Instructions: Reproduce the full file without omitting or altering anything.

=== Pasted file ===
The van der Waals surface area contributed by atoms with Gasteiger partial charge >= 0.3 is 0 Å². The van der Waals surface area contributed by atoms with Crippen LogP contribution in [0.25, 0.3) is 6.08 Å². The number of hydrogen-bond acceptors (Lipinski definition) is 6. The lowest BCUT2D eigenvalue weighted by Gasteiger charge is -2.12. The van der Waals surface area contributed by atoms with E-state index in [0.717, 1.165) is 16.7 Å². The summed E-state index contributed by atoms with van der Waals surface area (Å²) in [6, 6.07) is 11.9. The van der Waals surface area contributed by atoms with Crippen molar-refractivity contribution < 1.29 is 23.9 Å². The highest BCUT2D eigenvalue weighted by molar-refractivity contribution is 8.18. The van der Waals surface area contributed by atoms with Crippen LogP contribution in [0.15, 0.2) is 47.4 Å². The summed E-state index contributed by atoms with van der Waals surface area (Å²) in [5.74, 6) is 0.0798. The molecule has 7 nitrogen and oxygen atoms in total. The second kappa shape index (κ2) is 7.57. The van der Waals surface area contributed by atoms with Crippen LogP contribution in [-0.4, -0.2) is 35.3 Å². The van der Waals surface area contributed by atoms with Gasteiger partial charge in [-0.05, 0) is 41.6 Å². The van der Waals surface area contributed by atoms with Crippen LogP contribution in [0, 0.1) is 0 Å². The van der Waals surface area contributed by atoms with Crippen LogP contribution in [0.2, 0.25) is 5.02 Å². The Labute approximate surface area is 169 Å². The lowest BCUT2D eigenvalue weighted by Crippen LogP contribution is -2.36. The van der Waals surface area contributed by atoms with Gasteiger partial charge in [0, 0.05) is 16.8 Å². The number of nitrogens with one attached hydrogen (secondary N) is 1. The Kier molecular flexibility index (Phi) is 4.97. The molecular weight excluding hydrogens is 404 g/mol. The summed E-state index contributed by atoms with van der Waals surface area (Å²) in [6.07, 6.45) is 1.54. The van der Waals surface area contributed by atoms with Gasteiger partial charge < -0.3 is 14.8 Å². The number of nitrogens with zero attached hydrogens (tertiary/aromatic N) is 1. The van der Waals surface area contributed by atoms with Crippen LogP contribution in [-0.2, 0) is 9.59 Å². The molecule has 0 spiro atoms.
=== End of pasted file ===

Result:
The van der Waals surface area contributed by atoms with Gasteiger partial charge >= 0.3 is 0 Å². The van der Waals surface area contributed by atoms with Crippen LogP contribution in [0.25, 0.3) is 6.08 Å². The number of hydrogen-bond acceptors (Lipinski definition) is 6. The lowest BCUT2D eigenvalue weighted by Gasteiger charge is -2.12. The van der Waals surface area contributed by atoms with E-state index in [0.717, 1.165) is 16.7 Å². The summed E-state index contributed by atoms with van der Waals surface area (Å²) in [6, 6.07) is 11.9. The van der Waals surface area contributed by atoms with Crippen molar-refractivity contribution < 1.29 is 23.9 Å². The highest BCUT2D eigenvalue weighted by molar-refractivity contribution is 8.18. The van der Waals surface area contributed by atoms with Crippen LogP contribution in [0.15, 0.2) is 47.4 Å². The summed E-state index contributed by atoms with van der Waals surface area (Å²) in [5.74, 6) is 0.0798. The molecule has 7 nitrogen and oxygen atoms in total. The second kappa shape index (κ2) is 7.57. The van der Waals surface area contributed by atoms with Crippen LogP contribution in [-0.4, -0.2) is 35.3 Å². The van der Waals surface area contributed by atoms with Gasteiger partial charge in [-0.05, 0) is 41.6 Å². The van der Waals surface area contributed by atoms with Crippen LogP contribution in [0, 0.1) is 0 Å². The van der Waals surface area contributed by atoms with Crippen LogP contribution in [0.2, 0.25) is 5.02 Å². The Labute approximate surface area is 169 Å². The lowest BCUT2D eigenvalue weighted by Crippen LogP contribution is -2.36. The van der Waals surface area contributed by atoms with Gasteiger partial charge in [0, 0.05) is 16.8 Å². The number of nitrogens with one attached hydrogen (secondary N) is 1. The Kier molecular flexibility index (Phi) is 4.97. The molecular weight excluding hydrogens is 404 g/mol. The summed E-state index contributed by atoms with van der Waals surface area (Å²) in [6.07, 6.45) is 1.54. The van der Waals surface area contributed by atoms with Gasteiger partial charge < -0.3 is 14.8 Å². The number of nitrogens with zero attached hydrogens (tertiary/aromatic N) is 1. The van der Waals surface area contributed by atoms with Crippen LogP contribution in [-0.2, 0) is 9.59 Å². The molecule has 0 spiro atoms.